"Perhaps the president, who is an advocate of the sort of de facto amnesty that empowered Francisco Lopez, was embarrassed over Kate Steinle's death, and so kept uncharacteristically mum. Perhaps the ethnic divide this time around was not rich enough to be mined -- a felon and shooter of color and an innocent victim without color. Perhaps Obama was afraid that he might say something inane and untoward, in Trayvon Martin style, about the physical resemblance or non-resemblance of the victim to one of his possible offspring. It was this president, remember, who established the principle that, in controversial criminal matters, the chief executive would seek political traction, and thereby has found himself morally wanting through his abject silence in the Steinle case. ...

"Let us be honest: San Francisco's legal nullification is not an act of racial blindness and fairness under the law, but one of political pandering, ethnic chauvinism and misplaced liberal narcissism....

"San Francisco has become one sick city."

 
 
— Victor Davis Hansen, Hoover Institution Senior Fellow and Nationally Syndicated Columnist
— Victor Davis Hansen, Hoover Institution Senior Fellow and Nationally Syndicated Columnist
Posted July 20, 2015 • 12:40 pm
 
 
On ObamaCare's Surging Prices:
 
 

"Americans who purchase health insurance on the Affordable Care Act's exchanges should buckle up. Within the month, state regulators will begin approving premium hikes for plans sold in every state. The Centers for Medicare and Medicaid Services (CMS) has already released the premium increases that health insurers have requested for their 2016 plans. By law, insurers must receive regulatory approval for any increase more than 10% -- and more than 10% is what many of them want.

"The numbers are staggering. According to the rate requests posted on Healthcare.gov, nearly every state has multiple plans that are facing a more than 10% premium increase. Many plans -- including some offered by state-market leaders -- could see hikes of more than 30%, 40% or even 50%. Though most of these requests have not been approved, nor have all of the rate hikes that are less than 10% been unveiled, it is undeniable that millions of Americans are facing double-digit premium increases for health insurance next year."

 
 
— Stephen T. Parente, Health Finance Professor and Univ. of MN Carlson School of Management Associate Dean
— Stephen T. Parente, Health Finance Professor and Univ. of MN Carlson School of Management Associate Dean
Posted July 17, 2015 • 12:56 pm
 
 
On the Need to Reevaluate Sanctuary Policies:
 
 

"A little bit of common sense and discretion might have prevented the killing this month in San Francisco of Kathryn Steinle -- a victim not only of random gunfire but of the mindless handling of the city's immigration policy. ...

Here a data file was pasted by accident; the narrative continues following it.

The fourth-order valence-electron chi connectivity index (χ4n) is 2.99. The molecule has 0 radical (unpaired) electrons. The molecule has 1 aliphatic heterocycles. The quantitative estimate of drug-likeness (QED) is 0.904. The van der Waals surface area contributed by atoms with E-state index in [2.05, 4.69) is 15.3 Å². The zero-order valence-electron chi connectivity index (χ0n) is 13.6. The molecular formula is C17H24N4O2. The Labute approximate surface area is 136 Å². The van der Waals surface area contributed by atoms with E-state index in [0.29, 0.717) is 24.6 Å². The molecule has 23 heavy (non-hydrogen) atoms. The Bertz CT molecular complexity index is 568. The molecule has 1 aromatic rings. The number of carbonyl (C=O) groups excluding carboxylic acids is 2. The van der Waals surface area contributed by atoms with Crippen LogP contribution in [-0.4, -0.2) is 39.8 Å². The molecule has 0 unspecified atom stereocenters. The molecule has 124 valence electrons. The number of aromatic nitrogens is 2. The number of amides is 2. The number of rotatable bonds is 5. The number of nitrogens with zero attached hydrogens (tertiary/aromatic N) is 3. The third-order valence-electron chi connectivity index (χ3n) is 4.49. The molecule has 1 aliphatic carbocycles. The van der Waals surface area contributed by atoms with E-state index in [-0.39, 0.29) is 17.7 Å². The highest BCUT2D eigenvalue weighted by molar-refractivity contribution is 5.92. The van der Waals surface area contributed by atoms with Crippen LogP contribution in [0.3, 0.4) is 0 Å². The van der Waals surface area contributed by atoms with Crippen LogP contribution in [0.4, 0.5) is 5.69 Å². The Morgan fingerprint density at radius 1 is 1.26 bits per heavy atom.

"Kathryn Steinle's death ought to be a cause for sober reevaluation of sanctuary policies. Without a cease-fire and a working agreement in this war that has pitted local law enforcement against federal immigration authorities, there will be more innocent casualties."

 
 
— USA TODAY Editorial Board
— USA TODAY Editorial Board
Posted July 16, 2015 • 12:18 pm
 
 
On Tehran's Nuclear Triumph:
 
 

"President Obama was right on Tuesday to hail his nuclear agreement with Iran as historic, though not because of his claim that it will 'prevent Iran from obtaining a nuclear weapon.' The agreement all but guarantees that Tehran will eventually become a nuclear power, while limiting the ability of a future President to prevent it. ...

"[T]his means that the deal leaves Tehran as a nuclear-threshold state even if it adheres to the terms, able to continue its nuclear research and retain its facilities while it waits for U.N. supervision to end. The other nations of the region will take that point, no matter Mr. Obama's assurances. Instead of eliminating a revolutionary regime's nuclear ambitions, the Vienna accord promises to usher in a new age of nuclear proliferation."

 
 
— The Editors, The Wall Street Journal
— The Editors, The Wall Street Journal
Posted July 15, 2015 • 11:57 am
 
Question of the Week   
Which one of the following became the nationwide symbol of support for the 52 Americans held hostage by the Islamic Republic of Iran for 444 days between 1979 and 1981?
More Questions
Quote of the Day   
 
"While in all probability Clinton remains the prohibitive favorite to win the nomination, it is true that her favorable ratings have taken a tumble. For over four years, from 2009 until well into 2013, Clinton's favorable ratings in the Gallup Poll were in the 60's, but a few months into 2013 they started a plunge down to 43 percent. Arguably, her favorable ratings were unsustainably high during her…[more]
 
 
—Charlie Cook, The Cook Political Report Editor and Publisher
— Charlie Cook, The Cook Political Report Editor and Publisher
 
Liberty Poll   

If the campaign for the 2016 Republican presidential nomination were only between Donald Trump and John McCain, for whom would you vote?